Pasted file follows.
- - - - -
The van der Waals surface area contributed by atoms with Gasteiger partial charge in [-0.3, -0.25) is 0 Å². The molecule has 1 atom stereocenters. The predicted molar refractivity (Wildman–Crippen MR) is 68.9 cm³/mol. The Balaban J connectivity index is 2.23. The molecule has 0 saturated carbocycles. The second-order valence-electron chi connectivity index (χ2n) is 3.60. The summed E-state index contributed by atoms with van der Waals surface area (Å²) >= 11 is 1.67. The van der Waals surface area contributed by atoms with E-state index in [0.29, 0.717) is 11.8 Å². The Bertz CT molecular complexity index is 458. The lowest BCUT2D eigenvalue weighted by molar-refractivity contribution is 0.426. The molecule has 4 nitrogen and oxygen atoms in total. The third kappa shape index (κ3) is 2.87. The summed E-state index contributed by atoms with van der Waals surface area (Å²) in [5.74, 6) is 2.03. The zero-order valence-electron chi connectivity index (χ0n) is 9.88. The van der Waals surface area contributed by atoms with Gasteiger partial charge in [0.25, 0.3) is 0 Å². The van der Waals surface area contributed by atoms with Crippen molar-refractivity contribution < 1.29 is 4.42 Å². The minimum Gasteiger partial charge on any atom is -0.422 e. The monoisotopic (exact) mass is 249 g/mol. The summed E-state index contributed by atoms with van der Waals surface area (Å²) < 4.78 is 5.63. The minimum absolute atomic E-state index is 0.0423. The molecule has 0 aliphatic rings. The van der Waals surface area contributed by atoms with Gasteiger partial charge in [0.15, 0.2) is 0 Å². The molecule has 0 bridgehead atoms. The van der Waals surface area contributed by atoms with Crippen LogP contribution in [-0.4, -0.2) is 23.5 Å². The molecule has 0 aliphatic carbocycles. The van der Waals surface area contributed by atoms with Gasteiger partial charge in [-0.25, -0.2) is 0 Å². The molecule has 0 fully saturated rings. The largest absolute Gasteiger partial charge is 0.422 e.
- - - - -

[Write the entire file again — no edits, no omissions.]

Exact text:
The van der Waals surface area contributed by atoms with Gasteiger partial charge in [-0.3, -0.25) is 0 Å². The molecule has 1 atom stereocenters. The predicted molar refractivity (Wildman–Crippen MR) is 68.9 cm³/mol. The Balaban J connectivity index is 2.23. The molecule has 0 saturated carbocycles. The second-order valence-electron chi connectivity index (χ2n) is 3.60. The summed E-state index contributed by atoms with van der Waals surface area (Å²) >= 11 is 1.67. The van der Waals surface area contributed by atoms with E-state index in [0.29, 0.717) is 11.8 Å². The Bertz CT molecular complexity index is 458. The lowest BCUT2D eigenvalue weighted by molar-refractivity contribution is 0.426. The molecule has 4 nitrogen and oxygen atoms in total. The third kappa shape index (κ3) is 2.87. The summed E-state index contributed by atoms with van der Waals surface area (Å²) in [5.74, 6) is 2.03. The zero-order valence-electron chi connectivity index (χ0n) is 9.88. The van der Waals surface area contributed by atoms with Gasteiger partial charge in [0.25, 0.3) is 0 Å². The van der Waals surface area contributed by atoms with Crippen molar-refractivity contribution < 1.29 is 4.42 Å². The minimum Gasteiger partial charge on any atom is -0.422 e. The monoisotopic (exact) mass is 249 g/mol. The summed E-state index contributed by atoms with van der Waals surface area (Å²) < 4.78 is 5.63. The minimum absolute atomic E-state index is 0.0423. The molecule has 0 aliphatic rings. The van der Waals surface area contributed by atoms with Gasteiger partial charge in [0.15, 0.2) is 0 Å². The molecule has 0 bridgehead atoms. The van der Waals surface area contributed by atoms with Crippen LogP contribution in [-0.4, -0.2) is 23.5 Å². The molecule has 0 aliphatic carbocycles. The van der Waals surface area contributed by atoms with Gasteiger partial charge in [-0.25, -0.2) is 0 Å². The molecule has 0 fully saturated rings. The largest absolute Gasteiger partial charge is 0.422 e.